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Diabetes Forecast

The Healthy Living Magazine

Volunteer Unites ADA and Lions Club for Latino Health

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Diana Castillo brings two organizations together to help her community.

Diana Castillo doesn't have diabetes. Neither does anyone in her family. But when the opportunity arose for the Lions Club of Miami to get involved with the American Diabetes Association, she jumped at the chance.

Castillo, 55, of Miami, says she just wants to help other people, and diabetes awareness has been sorely lacking in her community, particularly among her fellow Latinos. So Castillo, the district governor for Lions Club International, branched out to volunteer with the first Feria de Salud in Miami. Feria is a free health fair specifically designed to reach out to Latino/Hispanic communities to educate people about diabetes risks and care. Since then, the Lions Club has sponsored diabetes screenings annually at the Miami Feria.

"We have found there's a lot of need before you do the screening, [but] the main problem is after," Castillo says. "Most of the people that come for the screening, they don't have insurance. Some of them have a high number, and where do they go? They don't know."

Castillo believes Feria events can help improve health community-wide—especially in prevention of type 2 diabetes. "Feria is a great opportunity given to the community," she says. "There's a lot of education, and the earlier they can find out if they have diabetes, they can prevent a lot of things, like blindness."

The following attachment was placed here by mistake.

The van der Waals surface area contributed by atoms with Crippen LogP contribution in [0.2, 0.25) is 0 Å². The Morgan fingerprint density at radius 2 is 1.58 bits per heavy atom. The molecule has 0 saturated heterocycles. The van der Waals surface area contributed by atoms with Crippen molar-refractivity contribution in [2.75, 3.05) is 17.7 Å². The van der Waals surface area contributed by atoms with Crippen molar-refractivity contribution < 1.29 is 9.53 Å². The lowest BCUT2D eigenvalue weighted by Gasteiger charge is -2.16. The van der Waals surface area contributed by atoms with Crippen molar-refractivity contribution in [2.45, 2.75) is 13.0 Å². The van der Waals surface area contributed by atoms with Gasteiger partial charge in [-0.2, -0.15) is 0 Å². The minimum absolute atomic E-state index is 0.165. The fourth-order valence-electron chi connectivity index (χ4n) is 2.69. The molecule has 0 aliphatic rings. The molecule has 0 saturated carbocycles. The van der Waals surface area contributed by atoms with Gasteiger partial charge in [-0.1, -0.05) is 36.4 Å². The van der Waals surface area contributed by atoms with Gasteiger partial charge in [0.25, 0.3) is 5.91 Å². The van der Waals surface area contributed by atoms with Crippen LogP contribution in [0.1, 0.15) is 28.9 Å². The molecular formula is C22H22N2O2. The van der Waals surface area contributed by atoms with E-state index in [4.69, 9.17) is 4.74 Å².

Now serving on the ADA's Miami-Dade County Por Tu Familia committee, Castillo works to make sure people have access to testing, education, and support in their diabetes care. Her work with the two organizations continues to overlap—the Lions Club has programs focusing specifically on health and vision, both locally and internationally. At Feria events, Castillo arranges for eye screenings and free prescription glasses, says Betty Gomez Galan, programs director at the ADA's Miami office.

Those relationships have helped strengthen diabetes outreach in Miami. The Lions Club now operates the only diabetes day camp in Miami-Dade County. "She is of great value to the community and is always willing to help," Gomez Galan says. "Thanks to Diana, our office has a great working relationship with the Lions Club."

As she gets more involved with both the Association and the Lions Club, Castillo hopes to provide more diabetes education to the community. She's in the planning stages of building a diabetes section in Miami's public libraries. Her involvement with the ADA has been eye-opening, she says.

"I feel sad and happy at the same time, because I feel very happy that I can help, even if it's a little, but I feel sad when I see the level of poverty and need from some of the people," she says. "It's changed my life, I would say."

 
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